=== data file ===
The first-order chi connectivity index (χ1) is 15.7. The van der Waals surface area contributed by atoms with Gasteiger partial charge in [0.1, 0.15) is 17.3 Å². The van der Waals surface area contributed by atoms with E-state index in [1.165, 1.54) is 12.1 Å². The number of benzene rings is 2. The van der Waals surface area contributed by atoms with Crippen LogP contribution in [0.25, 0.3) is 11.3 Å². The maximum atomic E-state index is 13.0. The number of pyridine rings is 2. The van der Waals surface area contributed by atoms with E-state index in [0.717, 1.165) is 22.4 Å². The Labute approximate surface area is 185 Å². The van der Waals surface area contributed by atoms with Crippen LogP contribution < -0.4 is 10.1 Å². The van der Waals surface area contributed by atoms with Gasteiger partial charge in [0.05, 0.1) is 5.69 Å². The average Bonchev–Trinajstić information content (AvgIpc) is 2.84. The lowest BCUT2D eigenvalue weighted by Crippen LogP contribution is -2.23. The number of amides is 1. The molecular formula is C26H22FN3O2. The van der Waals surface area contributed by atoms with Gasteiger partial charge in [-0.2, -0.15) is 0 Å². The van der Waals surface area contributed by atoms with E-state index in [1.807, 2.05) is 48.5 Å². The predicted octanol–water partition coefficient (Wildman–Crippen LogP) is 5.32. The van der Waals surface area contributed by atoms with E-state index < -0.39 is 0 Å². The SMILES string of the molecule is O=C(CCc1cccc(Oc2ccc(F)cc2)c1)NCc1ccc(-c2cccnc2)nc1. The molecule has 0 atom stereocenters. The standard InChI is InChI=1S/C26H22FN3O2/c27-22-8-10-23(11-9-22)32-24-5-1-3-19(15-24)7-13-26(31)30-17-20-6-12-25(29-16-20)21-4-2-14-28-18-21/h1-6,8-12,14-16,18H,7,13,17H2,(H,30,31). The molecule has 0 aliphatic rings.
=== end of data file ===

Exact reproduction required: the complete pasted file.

The first-order chi connectivity index (χ1) is 15.7. The van der Waals surface area contributed by atoms with Gasteiger partial charge in [0.1, 0.15) is 17.3 Å². The van der Waals surface area contributed by atoms with E-state index in [1.165, 1.54) is 12.1 Å². The number of benzene rings is 2. The van der Waals surface area contributed by atoms with Crippen LogP contribution in [0.25, 0.3) is 11.3 Å². The maximum atomic E-state index is 13.0. The number of pyridine rings is 2. The van der Waals surface area contributed by atoms with E-state index in [0.717, 1.165) is 22.4 Å². The Labute approximate surface area is 185 Å². The van der Waals surface area contributed by atoms with Crippen LogP contribution < -0.4 is 10.1 Å². The van der Waals surface area contributed by atoms with Gasteiger partial charge in [0.05, 0.1) is 5.69 Å². The average Bonchev–Trinajstić information content (AvgIpc) is 2.84. The lowest BCUT2D eigenvalue weighted by Crippen LogP contribution is -2.23. The number of amides is 1. The molecular formula is C26H22FN3O2. The van der Waals surface area contributed by atoms with Gasteiger partial charge in [-0.2, -0.15) is 0 Å². The van der Waals surface area contributed by atoms with E-state index in [1.807, 2.05) is 48.5 Å². The predicted octanol–water partition coefficient (Wildman–Crippen LogP) is 5.32. The van der Waals surface area contributed by atoms with E-state index < -0.39 is 0 Å². The SMILES string of the molecule is O=C(CCc1cccc(Oc2ccc(F)cc2)c1)NCc1ccc(-c2cccnc2)nc1. The molecule has 0 atom stereocenters. The standard InChI is InChI=1S/C26H22FN3O2/c27-22-8-10-23(11-9-22)32-24-5-1-3-19(15-24)7-13-26(31)30-17-20-6-12-25(29-16-20)21-4-2-14-28-18-21/h1-6,8-12,14-16,18H,7,13,17H2,(H,30,31). The molecule has 0 aliphatic rings.